Once called for their appointment, patients are screened in the lobby for coronavirus symptoms and given a mask if they do not have one. Westmed plans to see patients who tested positive for coronavirus, but only towards the end of the day to “eliminate cross-contamination between non-coronavirus patients,” Viceroy said, and to ensure enough time to thoroughly clean the facility.
At One Medical, a membership-based primary care practice with 85 offices in 11 US cities. In the USA, waiting rooms cannot be replaced with waiting in cars, because many patients travel in massive transits to One Medical locations.
The company is asking patients not to show up early for appointments to avoid overcrowding the waiting room. They are also encouraging patients to make some appointments over the phone using various telehealth tools.
At the same time, One Medical does not want to discourage patients from getting vaccinated, having their blood pressure measured and other necessary routine care, said Andrew Diamond, medical director of One Medical.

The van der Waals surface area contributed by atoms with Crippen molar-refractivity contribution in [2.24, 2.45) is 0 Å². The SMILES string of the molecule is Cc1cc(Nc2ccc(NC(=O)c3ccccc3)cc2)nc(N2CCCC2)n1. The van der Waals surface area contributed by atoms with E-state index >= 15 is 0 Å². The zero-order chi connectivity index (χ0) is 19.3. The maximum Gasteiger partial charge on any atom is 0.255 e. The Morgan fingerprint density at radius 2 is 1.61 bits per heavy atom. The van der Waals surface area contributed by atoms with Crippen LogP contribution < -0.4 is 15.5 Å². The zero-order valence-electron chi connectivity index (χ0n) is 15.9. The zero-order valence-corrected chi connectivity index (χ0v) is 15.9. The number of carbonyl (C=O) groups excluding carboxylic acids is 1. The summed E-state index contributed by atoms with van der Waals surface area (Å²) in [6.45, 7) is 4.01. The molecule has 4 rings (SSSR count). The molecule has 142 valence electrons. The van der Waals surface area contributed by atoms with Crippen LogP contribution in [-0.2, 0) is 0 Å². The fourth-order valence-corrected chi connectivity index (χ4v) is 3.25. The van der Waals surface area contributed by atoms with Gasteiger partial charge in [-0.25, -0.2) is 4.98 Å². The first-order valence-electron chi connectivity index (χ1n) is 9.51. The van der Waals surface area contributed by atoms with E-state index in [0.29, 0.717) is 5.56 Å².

“Each patient has a different internal barometer in terms of risks that they are willing to take.”
“Each patient has a different internal barometer in terms of risks that they are willing to take,” he said. “Some patients say, ‘I really want to go in, there is value in that.’ Other patients say, ‘I understand that you have taken action, but I don’t want to go in.’
To ensure social distancing is practiced in waiting rooms, many offices have specific markers that tell patients which chairs to sit in and which ones are disinfected regularly during the day, Diamond said. If too many patients enter the waiting room, Diamond added, they will be asked to wait outside.
Like Westmed, One Medical requires that all patients wear a mask and will provide one if the patient does not have one. One Medical is currently not recommending that patients change their clothes after a visit. “They will sit on a surface that has just been cleaned, so the probability of [having the virus surface on their clothes] it’s significantly shorter than what you did to get to the office, “said Diamond, who has a Ph.D. in immunology
If you need to buy, buy with a purpose
As states ease requests to stay home, retailers announced plans to reopen in certain areas and outlined steps they will take to keep buyers safe.